Mr. McGovern: Will the hon. Gentleman give way?

Andrew Selous: I want to get on quite quickly, if the hon. Gentleman will forgive me.

In the south-west, 31 per cent. of cases of construction deaths are prosecuted, whereas in the east midlands the figure is only 9 per cent. Fines vary hugely. In the north-east, the average fine is £18,650, while in the east of England, my region, it is £78,556.

Mr. McGovern: Will the hon. Gentleman give way on that point?

Andrew Selous: No, I will not.

Justice is being hugely delayed. In magistrates courts, the number of days between the incident and the approval of the prosecution has risen from 155 days in 2000 to 251 in 2004-05. In Crown courts, the number of days has doubled from 244 in 2000 to 488 in 2004. There were problems with the legal systems in the early years, but why is there that extra delay now?

The CPS has some questions to answer, too, for example, in the case of 17-year-old Daniel Dennis. On 29 December, the High Court ordered the CPS to reconsider its decision not to prosecute. That 17-year-old was killed. He had been given no training in safety or in working at heights; he had no harness, and harnesses are not expensive; and the skylight area that he fell through to his death was not fenced off—yet the CPS decided not to prosecute. That decision has been overruled by the High Court.

The courts have questions to answer about the variability of the fines. I have more shocking news on the fines than the hon. Member for Leyton and Wanstead (Harry Cohen) mentioned. In 15 construction deaths, the fines were £5,000 or less. In some cases, the fines were less than £1,000. The worrying thing is that the HSE is recording less data. It no longer records the number of HSE inspections, the
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number of regulatory contacts, or the median fines for a safety offence. It should do so. I would also like to see it record the nationality of those killed, their employment status, the name of their employer and principal contractor, and their ability to speak English, as well as whether the incident took place on a domestic or non-domestic construction site.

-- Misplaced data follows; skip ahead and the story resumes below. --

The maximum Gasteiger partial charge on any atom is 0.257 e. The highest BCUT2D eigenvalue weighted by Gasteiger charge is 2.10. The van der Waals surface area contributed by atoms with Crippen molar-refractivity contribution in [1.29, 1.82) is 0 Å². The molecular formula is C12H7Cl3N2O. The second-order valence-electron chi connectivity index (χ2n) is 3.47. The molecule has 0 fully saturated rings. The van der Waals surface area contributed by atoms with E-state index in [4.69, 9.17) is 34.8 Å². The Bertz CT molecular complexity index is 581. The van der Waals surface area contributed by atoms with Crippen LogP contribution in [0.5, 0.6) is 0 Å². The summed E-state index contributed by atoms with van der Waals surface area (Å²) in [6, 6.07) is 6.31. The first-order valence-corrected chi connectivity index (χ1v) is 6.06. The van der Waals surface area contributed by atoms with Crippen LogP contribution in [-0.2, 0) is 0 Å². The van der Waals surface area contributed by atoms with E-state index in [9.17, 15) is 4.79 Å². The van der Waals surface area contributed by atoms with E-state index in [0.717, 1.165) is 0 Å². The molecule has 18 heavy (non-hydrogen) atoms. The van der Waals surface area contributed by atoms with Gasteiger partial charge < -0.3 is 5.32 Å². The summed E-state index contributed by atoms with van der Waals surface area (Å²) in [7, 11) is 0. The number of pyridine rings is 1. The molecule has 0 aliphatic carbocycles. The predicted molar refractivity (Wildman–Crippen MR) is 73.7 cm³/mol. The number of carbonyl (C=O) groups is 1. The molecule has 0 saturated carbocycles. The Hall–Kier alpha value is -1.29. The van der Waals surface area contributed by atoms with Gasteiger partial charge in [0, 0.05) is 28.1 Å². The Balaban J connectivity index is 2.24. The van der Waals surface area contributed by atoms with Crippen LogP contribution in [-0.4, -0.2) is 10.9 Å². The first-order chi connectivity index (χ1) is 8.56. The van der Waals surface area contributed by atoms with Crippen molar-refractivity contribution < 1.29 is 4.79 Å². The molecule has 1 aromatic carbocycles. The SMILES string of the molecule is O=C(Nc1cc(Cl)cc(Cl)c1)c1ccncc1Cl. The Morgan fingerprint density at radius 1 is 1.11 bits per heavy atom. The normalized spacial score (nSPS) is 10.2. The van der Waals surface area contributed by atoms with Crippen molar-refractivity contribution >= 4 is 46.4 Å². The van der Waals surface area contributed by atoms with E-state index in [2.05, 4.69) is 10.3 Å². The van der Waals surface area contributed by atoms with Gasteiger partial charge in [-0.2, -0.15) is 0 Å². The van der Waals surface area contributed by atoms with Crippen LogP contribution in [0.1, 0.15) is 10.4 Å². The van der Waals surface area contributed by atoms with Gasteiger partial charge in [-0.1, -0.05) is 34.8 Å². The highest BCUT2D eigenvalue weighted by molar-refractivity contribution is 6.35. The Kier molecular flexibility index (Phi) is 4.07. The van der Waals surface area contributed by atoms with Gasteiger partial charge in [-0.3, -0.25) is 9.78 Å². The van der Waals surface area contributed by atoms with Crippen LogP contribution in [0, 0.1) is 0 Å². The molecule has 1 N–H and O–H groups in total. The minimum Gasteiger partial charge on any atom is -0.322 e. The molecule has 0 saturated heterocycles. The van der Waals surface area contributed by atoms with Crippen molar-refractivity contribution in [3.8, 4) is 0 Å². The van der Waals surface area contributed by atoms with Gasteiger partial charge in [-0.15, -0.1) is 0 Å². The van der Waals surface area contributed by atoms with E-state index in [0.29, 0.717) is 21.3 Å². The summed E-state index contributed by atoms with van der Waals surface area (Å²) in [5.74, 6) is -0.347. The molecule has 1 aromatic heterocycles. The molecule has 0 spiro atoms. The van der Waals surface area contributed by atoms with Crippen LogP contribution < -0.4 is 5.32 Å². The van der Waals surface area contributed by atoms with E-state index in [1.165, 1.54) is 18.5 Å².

We debated the Construction (Design and Management) Regulations 2007 last week—we voted for them, and encouraged the Government to go further and to extend them to cover an extra 200,000 cases where the design element does not apply. That would ensure that the scope of the regulations to cover the design element was built in earlier, was easier to understand and covered more cases than the Government want to.

We have heard about the problems with English speaking. The Government are reducing funding for English for speakers of other languages and that is a major area of concern. We are concerned that construction employees will not understand health and safety inspections. Speaking to the deputy chief executive of the HSE, I learned of a company that had signs in the canteen telling employees that they had only a certain time for their lunch break in many languages, but out in the workplace area the signs were only in English. I am glad to say that that company was thoroughly inspected as a result, but as we have heard, fewer inspections are taking place.

We support the Corporate Homicide and Corporate Manslaughter Bill, which is before the House today. Indeed, we would like it to go further than the Government would, so that it includes deaths in custody. What is the Minister doing to reply on the subject of the Professor Richard McCrory review and the HSE? We have heard nothing about that from anyone else today. Professor McCrory brought out a report on 28 November 2006 entitled “Regulatory Justice: Making Sanctions Effective”. In relation to that report, he said that criminal prosecution has a role to play—I agree with that—but